There’s only one problem: It stops there—every time. You’re not getting any job offers.
Before we get to the solution, take a moment to feel good about the fact that you’ve already overcome some of the biggest challenges: You know where you belong and recruiters agree that you’re in the right place. That takes time—and hard work—and you deserve to pat yourself on the back: Those good feelings will help you stay positive during a long search.
OK, now that you’ve celebrated coming this far, it’s time to get down to business, and fix what’s keeping you from getting an offer. Most often, it boils down to one of two things holding you back: what you’re saying or how you’re saying it.
1. Are You Giving the Right Answers?
The first place to look is the content of your answers. For example, are the stories you’re telling about your background and work experience compelling? Or do they come across as amateurish or irrelevant?
To find out, map out your most common answers (e.g., those with key themes like leadership, communication, conflict resolution) against these bullets:
What was the big challenge? My team was up against a major deadline and everyone was stressed out since it looked like we wouldn’t hit it.
How did you respond? Rather than let everyone burn out and hand in subpar work, I led an impromptu outing to a local kickboxing class. And once our team got our frustrations out, we came back to the office and worked together better and harder than we ever had!
What was the result? We not only finished our project ahead of time, but we also had 100% retention on that same team for the next two years.
Then, have a friend review your responses to make sure they’re clear (“I understand exactly what you did”) and compelling (“I understand exactly why it was important”). If she can’t explain what you accomplished or doesn’t get why it matters, you have your culprit: Your stories just aren’t up-to-snuff.
If that’s the case, go back to the drawing board and do one of two things:
If you love the example you chose, work on refining it. Strip away unnecessary detail (no one needs to know about all the weird team acronyms your last job used), add in context that you might take for granted (but they do need to understand why you were working with those teams in the first place), and try to clarify the result (even if the result was just better teamwork, was there a quantifiable outcome like “erased five weeks of deadlock”). Here’s a complete guide to transforming your stories into interviewer catnip.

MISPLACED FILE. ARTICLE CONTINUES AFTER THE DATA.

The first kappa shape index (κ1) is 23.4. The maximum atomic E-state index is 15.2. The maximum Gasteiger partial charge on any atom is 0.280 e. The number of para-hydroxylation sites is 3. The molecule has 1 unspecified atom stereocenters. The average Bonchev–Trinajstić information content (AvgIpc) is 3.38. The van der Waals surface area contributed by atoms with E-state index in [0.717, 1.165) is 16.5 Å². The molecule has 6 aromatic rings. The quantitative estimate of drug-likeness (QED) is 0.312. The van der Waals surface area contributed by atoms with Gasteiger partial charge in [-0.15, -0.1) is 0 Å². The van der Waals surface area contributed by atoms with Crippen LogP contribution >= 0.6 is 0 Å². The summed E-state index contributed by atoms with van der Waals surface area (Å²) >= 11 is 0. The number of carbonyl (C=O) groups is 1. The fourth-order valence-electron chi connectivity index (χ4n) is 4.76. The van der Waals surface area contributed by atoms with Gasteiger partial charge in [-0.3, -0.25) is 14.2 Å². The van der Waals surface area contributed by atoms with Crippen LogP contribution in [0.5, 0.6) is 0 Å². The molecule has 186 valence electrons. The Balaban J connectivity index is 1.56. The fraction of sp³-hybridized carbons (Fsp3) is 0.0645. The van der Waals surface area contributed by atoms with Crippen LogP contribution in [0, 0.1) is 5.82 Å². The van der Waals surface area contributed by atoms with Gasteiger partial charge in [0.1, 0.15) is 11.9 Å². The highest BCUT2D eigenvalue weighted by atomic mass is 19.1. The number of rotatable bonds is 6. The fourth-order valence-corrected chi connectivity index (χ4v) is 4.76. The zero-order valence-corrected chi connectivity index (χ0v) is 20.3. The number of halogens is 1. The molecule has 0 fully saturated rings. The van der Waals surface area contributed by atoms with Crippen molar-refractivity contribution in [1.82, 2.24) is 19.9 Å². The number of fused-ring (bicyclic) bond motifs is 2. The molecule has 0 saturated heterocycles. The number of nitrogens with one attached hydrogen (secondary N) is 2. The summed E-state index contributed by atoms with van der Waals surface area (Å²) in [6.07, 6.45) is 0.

But if you’re not 100% passionate about the answer, don’t be afraid to cut it. Even if a given project took months of your time to complete, it’s not necessarily going to translate into a great story if the accomplishment was shrouded in complexity and lacking a defined outcome. It’s better to choose one that’s easy to understand and has a clear result, even if wasn’t as big a part of your job.
2. Are You Saying Your Answers the Right Way?
But what if your friend tells you your examples are spot-on? If so, chances are it’s how you’re delivering them that’s holding you back. And here’s where you need to do some practice interviews.
You’ll need someone (who you can trust to be honest) to listen to you rehearse your responses. After you answer your mock interview questions, ask: Did I appear down to earth and come across positively? What did my body language say? Would you want to work with me?
As it turns out, hiring managers don’t just look for competence, they also look for warmth. Even if your stories demonstrate serious expertise, you also need to come across as an engaging human to get an offer.
If your friend isn’t getting this warmth from your responses, here are a few concrete things to practice:
Start by smiling as you answer. Psychological research has shown that the mere act of smiling, even when you’re feeling nervous, can change your mood. And it also becomes contagious to the listener, reframing the way they perceive you.
Consider building some self-deprecating moments into your stories. Think about how much people love seeing celebrities read mean tweets about themselves. There’s something innately likeable about people who can laugh at themselves. (It’s the surest way to get your interviewer laughing, too.)
Finally, use the Ben Franklin effect and ask your interviewer questions throughout. Contrary to what you might expect, asking someone for a favor doesn't make them like you less: It actually makes them like you more! For example, “Now, I’m curious—how would your team have solved that challenge?”
If you’re getting interviews but not offers, just repeating the same mistakes over and over again is a recipe for heartache. Instead, find a friend who can provide an objective take on both your stories and your style.
And then, after you identify the issue and get your awesome new role, promise you’ll be there to help him prep during his job search.
Want to see all the interview techniques that Jeremy used to earn offers at Apple, Amazon, Microsoft, and LinkedIn? Get his complete interview guide for free!